This has been a week from hell. Every black cloud that God ever invented has camped on our head at some time or another. I thought only Britain's Lawrie Smith attracted black clouds like that, so we seem to have taken over his mantle.
When I last spoke a week ago the eight of us were together, all in line. It was that night that everything turned upside down. A cloud came through and split the fleet like a machete slicing through a watermelon.
The effect continued and we are in the Doldrums while the leading trio zoomed away. They are going to be hundreds of miles ahead. For the last six degrees of latitude climbing north we have still been in the Doldrums with cloud after cloud. It has been horrendous and it has been humbling, very humbling. I know there has been lots of interest in the fact that we were at one stage dead last and our other Amer Sports team, the women on Amer Sports Too, were ahead of us. But we are back in front of them now and that means I will not have to fulfil my promise to walk up the main street of Auckland with no clothes on – plus other unquotable humiliations.
In fact, we are back up to fifth as I speak and our next target is SEB, but the top three are away and gone. While you should never say never in a yacht race, logic says that we cannot now catch illbruck, Assa Abloy and Tyco on this leg.
And, while I was saying last week that we were still fighting for first place overall, not protecting second, the way I feel at the moment is that, if illbruck makes this their fourth leg win out of five, then you can say they have it in the bag, even if there are four more legs to go.
It took until Baltimore for Paul Cayard to achieve that cushion in EF Language last time, so John Kostecki has done it in one leg less. For the rest of us it is probably realistic to say we are in a fight for second.
Right now, though, the pressure is on, especially for my navigator, Roger Nilson, and the tactician, Dee Smith. All the time there are people asking them "what do you want and where do you want us to place this thing". We know that the weather models do not always work and there is not enough detail in the satellite pictures to tell us how to work out where the clouds are and whether each oneof them will be a good cloud or a bad one.
I have seen others caught in the trap I am in now, but it has never happened to me before. Normally, over here on the west side of the Atlantic, you have an 80-20 chance of getting through the areas of calm which pulse through from the coast of Africa in a four-day cycle. Instead, we find we cannot escape the breeze-killing clouds; they seem to be travelling with us.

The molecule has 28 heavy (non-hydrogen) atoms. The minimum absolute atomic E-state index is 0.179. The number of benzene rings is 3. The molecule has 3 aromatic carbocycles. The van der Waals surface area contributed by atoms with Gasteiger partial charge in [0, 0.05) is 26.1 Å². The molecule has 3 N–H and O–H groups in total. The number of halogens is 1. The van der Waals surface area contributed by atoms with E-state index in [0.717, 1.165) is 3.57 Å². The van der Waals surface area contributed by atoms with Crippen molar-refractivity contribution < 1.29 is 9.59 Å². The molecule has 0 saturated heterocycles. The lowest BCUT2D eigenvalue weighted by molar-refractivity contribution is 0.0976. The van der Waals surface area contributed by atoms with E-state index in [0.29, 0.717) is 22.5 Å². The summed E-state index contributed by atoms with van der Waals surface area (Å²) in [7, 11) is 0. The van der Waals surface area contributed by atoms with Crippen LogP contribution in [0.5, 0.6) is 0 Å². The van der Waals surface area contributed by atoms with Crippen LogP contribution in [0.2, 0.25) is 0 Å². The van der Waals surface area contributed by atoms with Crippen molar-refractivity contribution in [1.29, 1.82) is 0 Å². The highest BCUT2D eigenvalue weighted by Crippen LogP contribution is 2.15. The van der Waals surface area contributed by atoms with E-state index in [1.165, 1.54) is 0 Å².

On the other hand, it looks as if Marcel van Triest, Gunnar Krantz's navigator on SEB, foresaw what might happen and managed to wriggle round it. Still we want to overtake them and aim for fourth place, which should keep us at least third overall going into the next leg, we may even still be second. So, there is a lot to play for and we are at last slowly clawing our way back.
The mood on board has been rather low at times. It is still very hot and almost impossible to sleep during the day. That makes things even tougher and you feel even more scratchy tired than in the Southern Ocean. If you can sleep at all, you wake up stuck to the side of the bunk. At the same time we have found we are not as competitive as we would like in under six knots of breeze, despite the addition of lots of new sails for this leg.
But the mood is also gritty. We have no breakages, no injuries except for a few sore bottoms, plenty of food, though we noticed that the pasta was being strained through a singlet as the proper implement had been left behind. We are drinking huge amounts and our heads are up. We want to beat SEB on the water, although I think the organisers should be looking at why they had a collision earlier in the race. Still, given the record so far on that front, I do not think we can expect too much. Staying in the game is what it is all about right now.
Grant Dalton was talking to Stuart AlexanderReuse content